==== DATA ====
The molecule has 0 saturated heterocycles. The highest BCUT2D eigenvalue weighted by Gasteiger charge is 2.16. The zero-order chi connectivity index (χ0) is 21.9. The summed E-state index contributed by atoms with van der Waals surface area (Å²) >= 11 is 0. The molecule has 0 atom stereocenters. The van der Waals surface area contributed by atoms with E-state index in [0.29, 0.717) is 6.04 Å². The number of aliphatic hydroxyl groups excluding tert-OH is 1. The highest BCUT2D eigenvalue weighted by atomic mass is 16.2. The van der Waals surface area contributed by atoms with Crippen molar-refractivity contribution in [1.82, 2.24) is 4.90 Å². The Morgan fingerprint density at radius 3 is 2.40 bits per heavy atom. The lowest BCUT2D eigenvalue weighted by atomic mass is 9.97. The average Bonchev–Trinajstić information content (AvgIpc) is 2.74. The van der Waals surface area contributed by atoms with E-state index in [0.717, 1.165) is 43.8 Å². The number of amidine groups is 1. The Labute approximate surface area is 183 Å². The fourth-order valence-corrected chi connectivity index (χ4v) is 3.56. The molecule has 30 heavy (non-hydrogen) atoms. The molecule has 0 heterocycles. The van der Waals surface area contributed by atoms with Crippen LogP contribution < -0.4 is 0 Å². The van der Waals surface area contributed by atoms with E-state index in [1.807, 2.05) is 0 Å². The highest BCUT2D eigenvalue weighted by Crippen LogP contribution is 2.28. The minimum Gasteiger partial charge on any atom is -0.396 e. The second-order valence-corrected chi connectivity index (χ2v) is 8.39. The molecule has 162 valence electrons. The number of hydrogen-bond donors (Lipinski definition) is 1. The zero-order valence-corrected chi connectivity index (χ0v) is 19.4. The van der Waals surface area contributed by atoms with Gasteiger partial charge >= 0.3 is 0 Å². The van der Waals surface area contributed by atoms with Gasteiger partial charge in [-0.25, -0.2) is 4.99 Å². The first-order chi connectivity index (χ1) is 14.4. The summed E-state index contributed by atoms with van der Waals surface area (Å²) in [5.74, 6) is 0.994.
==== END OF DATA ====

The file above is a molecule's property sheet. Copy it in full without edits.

The molecule has 0 saturated heterocycles. The highest BCUT2D eigenvalue weighted by Gasteiger charge is 2.16. The zero-order chi connectivity index (χ0) is 21.9. The summed E-state index contributed by atoms with van der Waals surface area (Å²) >= 11 is 0. The molecule has 0 atom stereocenters. The van der Waals surface area contributed by atoms with E-state index in [0.29, 0.717) is 6.04 Å². The number of aliphatic hydroxyl groups excluding tert-OH is 1. The highest BCUT2D eigenvalue weighted by atomic mass is 16.2. The van der Waals surface area contributed by atoms with Crippen molar-refractivity contribution in [1.82, 2.24) is 4.90 Å². The Morgan fingerprint density at radius 3 is 2.40 bits per heavy atom. The lowest BCUT2D eigenvalue weighted by atomic mass is 9.97. The average Bonchev–Trinajstić information content (AvgIpc) is 2.74. The van der Waals surface area contributed by atoms with E-state index in [0.717, 1.165) is 43.8 Å². The number of amidine groups is 1. The Labute approximate surface area is 183 Å². The fourth-order valence-corrected chi connectivity index (χ4v) is 3.56. The molecule has 30 heavy (non-hydrogen) atoms. The molecule has 0 heterocycles. The van der Waals surface area contributed by atoms with Crippen LogP contribution < -0.4 is 0 Å². The van der Waals surface area contributed by atoms with E-state index in [1.807, 2.05) is 0 Å². The highest BCUT2D eigenvalue weighted by Crippen LogP contribution is 2.28. The minimum Gasteiger partial charge on any atom is -0.396 e. The second-order valence-corrected chi connectivity index (χ2v) is 8.39. The molecule has 162 valence electrons. The number of hydrogen-bond donors (Lipinski definition) is 1. The zero-order valence-corrected chi connectivity index (χ0v) is 19.4. The van der Waals surface area contributed by atoms with Gasteiger partial charge >= 0.3 is 0 Å². The van der Waals surface area contributed by atoms with Gasteiger partial charge in [-0.25, -0.2) is 4.99 Å². The first-order chi connectivity index (χ1) is 14.4. The summed E-state index contributed by atoms with van der Waals surface area (Å²) in [5.74, 6) is 0.994.